It’s a well-known fact that stress is a direct cause of many physical and mental illnesses. But what role does stress play in creativity? And is there a way of combating it in the workplace? While it’s easy to assume that creativity would be negatively impacted by stress, it’s not that black and white.
Stress, in its most instinctive sense, is the body’s reaction to dangerous and/or challenging situations. It’s a reflexive function specifically designed for performance, growth or survival. For this reason, stress can actually enhance our productivity in certain situations. This is why it’s important to look at the kinds of stressors, as well as time spent under stress, in order to determine its effect on creativity.
The ‘Good’ Stress
Otherwise known as ‘constructive’ or ‘meaningful’ stress, this arises when an employee is challenged, set targets, or given a mission. This sort of stress can be a fantastic motivator and engager, giving an individual a greater sense of purpose in the workplace. BUT, it must strike a perfect balance between pressure and meaningfulness:
- Asking an employee to do a high volume of repetitive tasks all day long is a no-go. It goes without saying that this form of stress via repetition and deadline puts an employee on autopilot. This will, without a doubt, have negative effects on creativity, ergo employee engagement.
- Giving them a purposeful problem to solve at their own pace with considerable reward upon completion is an example of a meaningful form of stress.
If you feel like your team members’ creativity is suffering due to a lack of ‘good stress’, try switching up their routine. Challenge them with a more meaningful task. They’ll feel more appreciated in the work environment, and you’ll likely see an increase in your productivity as a result. Creating a fulfilling role for your employees, is a really key element of employee engagement to drive creativity.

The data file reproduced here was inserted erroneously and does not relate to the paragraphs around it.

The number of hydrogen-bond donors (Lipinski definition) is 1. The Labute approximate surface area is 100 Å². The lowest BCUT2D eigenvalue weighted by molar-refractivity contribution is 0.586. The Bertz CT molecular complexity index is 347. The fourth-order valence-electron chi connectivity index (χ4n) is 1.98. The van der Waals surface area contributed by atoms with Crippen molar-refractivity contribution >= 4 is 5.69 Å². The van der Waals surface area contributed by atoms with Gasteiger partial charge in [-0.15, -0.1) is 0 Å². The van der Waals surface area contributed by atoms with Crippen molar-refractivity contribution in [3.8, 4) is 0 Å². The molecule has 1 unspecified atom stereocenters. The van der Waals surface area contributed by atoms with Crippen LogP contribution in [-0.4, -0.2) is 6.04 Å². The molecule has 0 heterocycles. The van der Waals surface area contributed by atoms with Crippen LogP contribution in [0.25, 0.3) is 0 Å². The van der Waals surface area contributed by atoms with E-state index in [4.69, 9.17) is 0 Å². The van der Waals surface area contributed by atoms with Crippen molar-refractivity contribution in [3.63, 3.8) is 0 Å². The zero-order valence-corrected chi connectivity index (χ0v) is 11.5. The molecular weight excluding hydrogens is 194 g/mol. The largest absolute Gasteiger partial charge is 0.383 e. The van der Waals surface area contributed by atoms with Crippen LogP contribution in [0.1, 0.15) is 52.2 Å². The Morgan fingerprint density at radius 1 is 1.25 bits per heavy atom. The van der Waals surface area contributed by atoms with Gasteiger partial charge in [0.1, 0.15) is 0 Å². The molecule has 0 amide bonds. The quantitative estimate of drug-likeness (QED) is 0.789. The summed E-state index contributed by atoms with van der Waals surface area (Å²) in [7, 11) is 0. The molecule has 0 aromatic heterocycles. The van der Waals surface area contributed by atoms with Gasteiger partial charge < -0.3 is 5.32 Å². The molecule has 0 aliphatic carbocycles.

The ‘Bad’ Stresses
Today’s most common conception of ‘stress’ is the unfavourable kind. The kind that keeps you up at night, makes you ill, and leads to more complicated mental health issues such as anxiety and depression.
This sort of stress can arise from an array of factors, such as deadlines, money worries, family issues, or job security. There’s absolutely no doubt that this form of stress leads to killed creativity, as concluded by countless academic studies. And while an employer can’t combat every stressor, they can certainly help alleviate work-related pressure on a team member.
So here are some ways to help combat workplace stressors and increase your team members’ creativity and engagement.
Look After Their Wellbeing
Ensuring your team members feel safe, secure and supported in your business is a key element of tackling workplace stressors. Ensuring you know how to spot the signs of stress, so you can support your employees in the way they need is a key leadership skill. Knowing the red flags and how to spot the signs of stress in your team can make all the difference to how your team feel in the workplace.
Allow Them More Time Away From Their Desk
We associate our desks with work. And if we associate our work with stress, then simply working in a different environment can help reduce any strong work-stress connotations. Offering remote working, or hybrid working is also a great way for companies to increase employee engagement and satisfaction rates. Offering a choice, being able to work where your creativity takes you, can be a really powerful motivator.
Make Your Workspace a Green Space
Studies have shown that including plants in a work environment can increase productivity by up to 15%. Touching and smelling indoor plants can also alleviate psychological stress. It seems like a simple measure, but may make a huge difference in the long run.
Talk It Out
Of course, nothing can help you understand how to combat a team member’s stress better than having a meaningful conversation. Let them know you’re there for them, that you’ll provide any support they need, and ask them what else you could do to help. You’d be surprised how much a 10 minute chat away from the desk can do. Sometimes offering a way to do this anonymously, can unlock additional insight that might help.
If you’re leading a creative team and you’d like to understand their levels of engagement better, to turn up their creativity and productivity, Ten Space can help - email@example.com.